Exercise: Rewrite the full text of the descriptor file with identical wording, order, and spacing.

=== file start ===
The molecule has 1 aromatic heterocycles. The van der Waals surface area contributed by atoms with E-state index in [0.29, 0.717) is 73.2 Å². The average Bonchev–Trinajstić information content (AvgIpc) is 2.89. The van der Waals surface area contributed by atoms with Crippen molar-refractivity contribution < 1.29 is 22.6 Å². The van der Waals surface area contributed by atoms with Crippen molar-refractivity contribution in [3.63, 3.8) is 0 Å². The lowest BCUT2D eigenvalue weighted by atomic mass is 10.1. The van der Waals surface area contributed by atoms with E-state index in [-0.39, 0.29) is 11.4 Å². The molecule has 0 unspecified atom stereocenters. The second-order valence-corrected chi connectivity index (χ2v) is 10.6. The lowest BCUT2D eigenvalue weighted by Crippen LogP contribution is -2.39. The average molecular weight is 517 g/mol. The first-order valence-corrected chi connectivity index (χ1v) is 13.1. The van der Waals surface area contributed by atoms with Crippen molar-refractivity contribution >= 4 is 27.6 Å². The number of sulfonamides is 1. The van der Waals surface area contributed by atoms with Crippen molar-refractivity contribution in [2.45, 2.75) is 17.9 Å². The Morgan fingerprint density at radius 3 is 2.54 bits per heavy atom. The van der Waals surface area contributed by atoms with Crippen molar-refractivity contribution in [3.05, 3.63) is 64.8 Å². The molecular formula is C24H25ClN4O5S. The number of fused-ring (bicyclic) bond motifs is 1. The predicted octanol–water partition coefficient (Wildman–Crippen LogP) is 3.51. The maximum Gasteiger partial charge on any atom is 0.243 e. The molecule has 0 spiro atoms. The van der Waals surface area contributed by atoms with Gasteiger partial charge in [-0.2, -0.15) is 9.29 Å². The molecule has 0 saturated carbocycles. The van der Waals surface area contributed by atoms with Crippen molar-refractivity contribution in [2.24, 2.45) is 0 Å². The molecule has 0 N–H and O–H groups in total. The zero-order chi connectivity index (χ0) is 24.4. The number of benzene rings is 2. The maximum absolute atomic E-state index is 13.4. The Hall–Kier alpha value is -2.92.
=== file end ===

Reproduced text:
The molecule has 1 aromatic heterocycles. The van der Waals surface area contributed by atoms with E-state index in [0.29, 0.717) is 73.2 Å². The average Bonchev–Trinajstić information content (AvgIpc) is 2.89. The van der Waals surface area contributed by atoms with Crippen molar-refractivity contribution < 1.29 is 22.6 Å². The van der Waals surface area contributed by atoms with Crippen molar-refractivity contribution in [3.63, 3.8) is 0 Å². The lowest BCUT2D eigenvalue weighted by atomic mass is 10.1. The van der Waals surface area contributed by atoms with E-state index in [-0.39, 0.29) is 11.4 Å². The molecule has 0 unspecified atom stereocenters. The second-order valence-corrected chi connectivity index (χ2v) is 10.6. The lowest BCUT2D eigenvalue weighted by Crippen LogP contribution is -2.39. The average molecular weight is 517 g/mol. The first-order valence-corrected chi connectivity index (χ1v) is 13.1. The van der Waals surface area contributed by atoms with Crippen molar-refractivity contribution >= 4 is 27.6 Å². The number of sulfonamides is 1. The van der Waals surface area contributed by atoms with Crippen molar-refractivity contribution in [2.45, 2.75) is 17.9 Å². The Morgan fingerprint density at radius 3 is 2.54 bits per heavy atom. The van der Waals surface area contributed by atoms with Crippen molar-refractivity contribution in [3.05, 3.63) is 64.8 Å². The molecular formula is C24H25ClN4O5S. The number of fused-ring (bicyclic) bond motifs is 1. The predicted octanol–water partition coefficient (Wildman–Crippen LogP) is 3.51. The maximum Gasteiger partial charge on any atom is 0.243 e. The molecule has 0 spiro atoms. The van der Waals surface area contributed by atoms with Gasteiger partial charge in [-0.2, -0.15) is 9.29 Å². The molecule has 0 saturated carbocycles. The van der Waals surface area contributed by atoms with Crippen molar-refractivity contribution in [2.24, 2.45) is 0 Å². The molecule has 0 N–H and O–H groups in total. The zero-order chi connectivity index (χ0) is 24.4. The number of benzene rings is 2. The maximum absolute atomic E-state index is 13.4. The Hall–Kier alpha value is -2.92.